The 5 biggest mistakes financial advisers make when listening to clients

Recent research by Invesco found that listening was the skill advisers most wanted to enhance. So why is it so tricky? What gets in the way? And what can we do about it?

Here are 5 common mistakes that get in the way of really understanding clients and therefore connecting with them.

1. Rushing the conversation

Hurrying is a false economy.

Racing through the meeting without giving your client adequate time to think and respond can make anyone feel undervalued and unheard.  Yes, I realise you probably have a lot of clients to see. However, making someone feel heard doesn’t need to take long.

Time to listen and deepen your relationships is time well spent.

2. Assuming understanding

Like woodworm, unchecked assumptions can silently and gradually undermine relationships.

It’s easy to assume you know what clients want and need when you see similar people in similar situations and stages of life.  Not only that, you might not want to stray into certain personal areas. Or your bias could be colouring your advice.

All are dangerous.

Recommending a way forward which doesn’t align with the client’s true needs isn’t going to be suitable. So, clarify with questions. Before you move onto another topic, or agenda item, aim to ask:

  • “Can I check I’ve understood…”
  • “What I understand about you and your situation is…”
  • Explain to them what you heard them say and then ask: “Did I get that right?”

Even if you didn’t get it “right”, you’re helping clients clarify their own thinking. You’ve demonstrated you listened. And you have deepened your understanding.

Everyone wins.

3. Interrupting

A conversational curse.

Not allowing the client to fully express their thoughts can result in missing key details. It can also signal you’re not fully engaged.

When we interrupt, we’re essentially communicating: what I have to say is more important than whatever you’ve got – ie your thought, point or story.

It doesn’t feel good.
It erodes connection.
It undermines relationships.

If you notice you’re interrupting, finishing your client’s sentences or predicting the end of their stories… You might say: “I’m sorry I feel like I am talking over you. Please carry on…”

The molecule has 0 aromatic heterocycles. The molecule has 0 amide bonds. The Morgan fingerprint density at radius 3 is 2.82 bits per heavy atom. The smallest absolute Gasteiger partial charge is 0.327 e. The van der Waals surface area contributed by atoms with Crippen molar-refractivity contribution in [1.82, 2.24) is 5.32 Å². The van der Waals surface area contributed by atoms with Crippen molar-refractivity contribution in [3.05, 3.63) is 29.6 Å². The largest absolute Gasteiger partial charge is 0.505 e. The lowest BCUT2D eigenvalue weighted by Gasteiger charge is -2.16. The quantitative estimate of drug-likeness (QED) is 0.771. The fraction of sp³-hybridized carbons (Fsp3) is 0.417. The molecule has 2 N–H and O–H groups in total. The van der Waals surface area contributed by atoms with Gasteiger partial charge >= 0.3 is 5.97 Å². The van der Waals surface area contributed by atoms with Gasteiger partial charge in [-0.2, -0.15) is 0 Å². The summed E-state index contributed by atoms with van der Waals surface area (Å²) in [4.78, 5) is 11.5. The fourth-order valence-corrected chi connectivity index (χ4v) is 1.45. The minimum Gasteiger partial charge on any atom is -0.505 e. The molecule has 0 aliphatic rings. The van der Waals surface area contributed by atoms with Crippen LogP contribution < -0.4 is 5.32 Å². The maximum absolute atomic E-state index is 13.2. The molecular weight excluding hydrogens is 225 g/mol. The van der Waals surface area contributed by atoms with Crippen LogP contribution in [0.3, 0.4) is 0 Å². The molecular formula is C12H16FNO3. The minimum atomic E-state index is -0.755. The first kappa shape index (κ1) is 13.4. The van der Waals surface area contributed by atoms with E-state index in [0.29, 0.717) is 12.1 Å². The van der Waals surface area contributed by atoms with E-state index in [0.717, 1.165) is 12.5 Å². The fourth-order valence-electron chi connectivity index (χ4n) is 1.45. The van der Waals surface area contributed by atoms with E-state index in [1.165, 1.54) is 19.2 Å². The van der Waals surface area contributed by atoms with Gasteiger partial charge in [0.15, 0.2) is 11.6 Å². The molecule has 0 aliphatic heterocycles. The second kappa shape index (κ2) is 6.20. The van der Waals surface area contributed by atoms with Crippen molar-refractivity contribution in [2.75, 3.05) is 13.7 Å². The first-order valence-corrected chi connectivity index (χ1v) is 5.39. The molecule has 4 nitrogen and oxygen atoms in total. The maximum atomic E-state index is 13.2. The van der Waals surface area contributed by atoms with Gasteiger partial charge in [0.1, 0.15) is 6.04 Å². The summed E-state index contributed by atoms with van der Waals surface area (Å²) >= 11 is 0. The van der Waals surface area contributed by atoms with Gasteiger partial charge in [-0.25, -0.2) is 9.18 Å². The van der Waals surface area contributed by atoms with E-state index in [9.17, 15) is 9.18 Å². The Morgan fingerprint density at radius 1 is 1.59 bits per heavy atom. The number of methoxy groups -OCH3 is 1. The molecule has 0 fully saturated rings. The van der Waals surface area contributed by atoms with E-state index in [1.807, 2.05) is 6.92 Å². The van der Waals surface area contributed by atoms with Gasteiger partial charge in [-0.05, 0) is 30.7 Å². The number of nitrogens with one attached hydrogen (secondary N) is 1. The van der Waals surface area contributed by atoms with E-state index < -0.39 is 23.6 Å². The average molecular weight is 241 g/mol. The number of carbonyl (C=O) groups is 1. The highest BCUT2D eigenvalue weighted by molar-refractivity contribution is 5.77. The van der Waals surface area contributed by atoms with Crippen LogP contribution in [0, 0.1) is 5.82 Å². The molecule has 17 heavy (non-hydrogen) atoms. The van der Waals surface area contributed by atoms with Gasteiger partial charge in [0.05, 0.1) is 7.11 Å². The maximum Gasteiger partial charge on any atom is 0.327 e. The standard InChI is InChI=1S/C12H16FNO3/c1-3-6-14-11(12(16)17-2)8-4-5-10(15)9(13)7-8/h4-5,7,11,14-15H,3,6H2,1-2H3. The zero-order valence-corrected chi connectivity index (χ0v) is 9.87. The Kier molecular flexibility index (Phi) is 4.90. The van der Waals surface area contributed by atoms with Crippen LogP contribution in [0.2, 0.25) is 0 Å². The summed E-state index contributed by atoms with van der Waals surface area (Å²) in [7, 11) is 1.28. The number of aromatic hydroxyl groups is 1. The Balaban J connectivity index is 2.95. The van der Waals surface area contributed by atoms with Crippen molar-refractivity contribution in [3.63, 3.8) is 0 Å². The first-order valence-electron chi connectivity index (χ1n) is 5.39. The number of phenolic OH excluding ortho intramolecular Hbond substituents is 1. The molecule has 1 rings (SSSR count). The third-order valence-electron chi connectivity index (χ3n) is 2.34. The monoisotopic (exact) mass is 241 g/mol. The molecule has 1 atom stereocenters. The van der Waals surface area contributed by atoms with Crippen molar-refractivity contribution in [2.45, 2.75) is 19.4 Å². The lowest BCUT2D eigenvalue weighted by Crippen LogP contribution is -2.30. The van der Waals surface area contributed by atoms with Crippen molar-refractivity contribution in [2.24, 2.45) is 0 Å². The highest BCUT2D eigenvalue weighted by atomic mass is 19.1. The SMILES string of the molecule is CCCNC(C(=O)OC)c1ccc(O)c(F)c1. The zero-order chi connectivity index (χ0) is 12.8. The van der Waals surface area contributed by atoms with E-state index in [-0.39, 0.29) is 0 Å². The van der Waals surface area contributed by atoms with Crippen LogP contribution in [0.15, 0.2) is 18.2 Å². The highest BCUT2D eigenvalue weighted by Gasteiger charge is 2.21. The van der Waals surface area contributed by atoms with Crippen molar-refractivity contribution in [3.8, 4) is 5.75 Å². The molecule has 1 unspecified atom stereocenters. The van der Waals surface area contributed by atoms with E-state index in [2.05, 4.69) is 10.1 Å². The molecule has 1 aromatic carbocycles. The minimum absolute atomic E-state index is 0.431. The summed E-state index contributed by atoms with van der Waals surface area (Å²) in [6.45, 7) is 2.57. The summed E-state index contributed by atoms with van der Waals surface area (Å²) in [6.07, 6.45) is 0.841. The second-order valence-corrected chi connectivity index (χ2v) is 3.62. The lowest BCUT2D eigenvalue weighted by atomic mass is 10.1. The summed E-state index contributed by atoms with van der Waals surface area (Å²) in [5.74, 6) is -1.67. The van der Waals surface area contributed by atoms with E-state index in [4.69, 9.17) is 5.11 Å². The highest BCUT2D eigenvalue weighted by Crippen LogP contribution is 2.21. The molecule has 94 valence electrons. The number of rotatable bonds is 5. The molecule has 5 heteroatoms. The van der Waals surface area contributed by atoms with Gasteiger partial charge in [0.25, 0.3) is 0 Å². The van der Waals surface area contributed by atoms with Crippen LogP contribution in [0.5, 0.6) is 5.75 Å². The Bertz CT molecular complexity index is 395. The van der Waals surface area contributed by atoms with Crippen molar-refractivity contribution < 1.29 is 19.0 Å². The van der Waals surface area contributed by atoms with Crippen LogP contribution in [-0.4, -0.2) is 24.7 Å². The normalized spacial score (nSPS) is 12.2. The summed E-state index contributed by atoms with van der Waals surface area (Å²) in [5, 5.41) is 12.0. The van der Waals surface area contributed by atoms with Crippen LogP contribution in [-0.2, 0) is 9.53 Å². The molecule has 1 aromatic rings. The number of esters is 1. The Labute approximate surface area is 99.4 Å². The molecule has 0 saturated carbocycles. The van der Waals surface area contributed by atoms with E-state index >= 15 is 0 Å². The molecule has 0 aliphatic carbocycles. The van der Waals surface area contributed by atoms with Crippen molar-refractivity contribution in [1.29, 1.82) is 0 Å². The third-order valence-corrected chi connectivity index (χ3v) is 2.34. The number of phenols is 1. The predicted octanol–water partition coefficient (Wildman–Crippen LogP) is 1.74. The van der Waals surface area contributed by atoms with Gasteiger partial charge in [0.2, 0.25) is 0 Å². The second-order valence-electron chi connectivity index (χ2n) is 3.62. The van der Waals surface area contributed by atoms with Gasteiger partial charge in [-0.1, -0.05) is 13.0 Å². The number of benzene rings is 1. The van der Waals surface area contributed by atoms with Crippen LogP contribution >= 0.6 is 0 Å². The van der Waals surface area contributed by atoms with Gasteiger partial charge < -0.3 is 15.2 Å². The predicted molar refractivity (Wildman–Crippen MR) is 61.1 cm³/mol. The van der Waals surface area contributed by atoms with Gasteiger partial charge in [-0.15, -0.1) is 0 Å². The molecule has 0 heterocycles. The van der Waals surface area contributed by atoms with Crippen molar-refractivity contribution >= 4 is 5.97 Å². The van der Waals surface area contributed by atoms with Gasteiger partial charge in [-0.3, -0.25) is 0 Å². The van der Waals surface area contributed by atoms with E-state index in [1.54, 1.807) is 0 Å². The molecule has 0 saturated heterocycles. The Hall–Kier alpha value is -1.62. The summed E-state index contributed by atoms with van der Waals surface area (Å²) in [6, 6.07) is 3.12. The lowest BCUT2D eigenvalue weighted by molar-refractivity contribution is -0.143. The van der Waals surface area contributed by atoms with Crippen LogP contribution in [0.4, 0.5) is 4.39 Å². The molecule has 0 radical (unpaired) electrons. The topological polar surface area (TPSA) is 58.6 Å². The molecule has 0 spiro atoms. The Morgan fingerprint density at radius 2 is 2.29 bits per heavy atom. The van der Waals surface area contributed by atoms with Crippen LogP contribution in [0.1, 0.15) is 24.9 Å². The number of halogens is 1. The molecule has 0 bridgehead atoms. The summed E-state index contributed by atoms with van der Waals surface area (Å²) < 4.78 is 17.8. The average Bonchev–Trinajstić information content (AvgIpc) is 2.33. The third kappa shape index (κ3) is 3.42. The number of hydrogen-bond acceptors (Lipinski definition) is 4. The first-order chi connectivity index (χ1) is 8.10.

4. Ignoring emotional cues

Money is emotional.

Tune into the body language of your client. Watch and listen for the signals. Are they shifting in their seat? Are they leaning forwards, backwards or looking puzzled.  Draw it out of them sensitively:

“I get the impression that you’re a little uneasy…”
“I get the sense you have some concerns”

Don’t miss the opportunity to deepen the relationship.

5. Needing to be right and “impressive”

Try and avoid playing The Status Game.

We can all fall into the trap of showing off how much we know, proving our worth and demonstrating our credibility. It could be using technical terminology, it could be lengthy explanations about process, it could be a power move.

But remember clients are paying you to solve their problems, not be educated up to level 6.

Listening is communicating:
There you are, rather than here I am.

When we are wrapped up in ourselves, we make for a small package.

In conclusion, the type of conversation where someone reveals what matters to them isn’t one that can be rushed. And at the same time, with some good questions and the right mindset, it doesn’t have to take as long as you might think.

Remember as Nancy Kline says:
“Most people do not listen with the intent to understand; they listen with the intent to reply.”

Be different.

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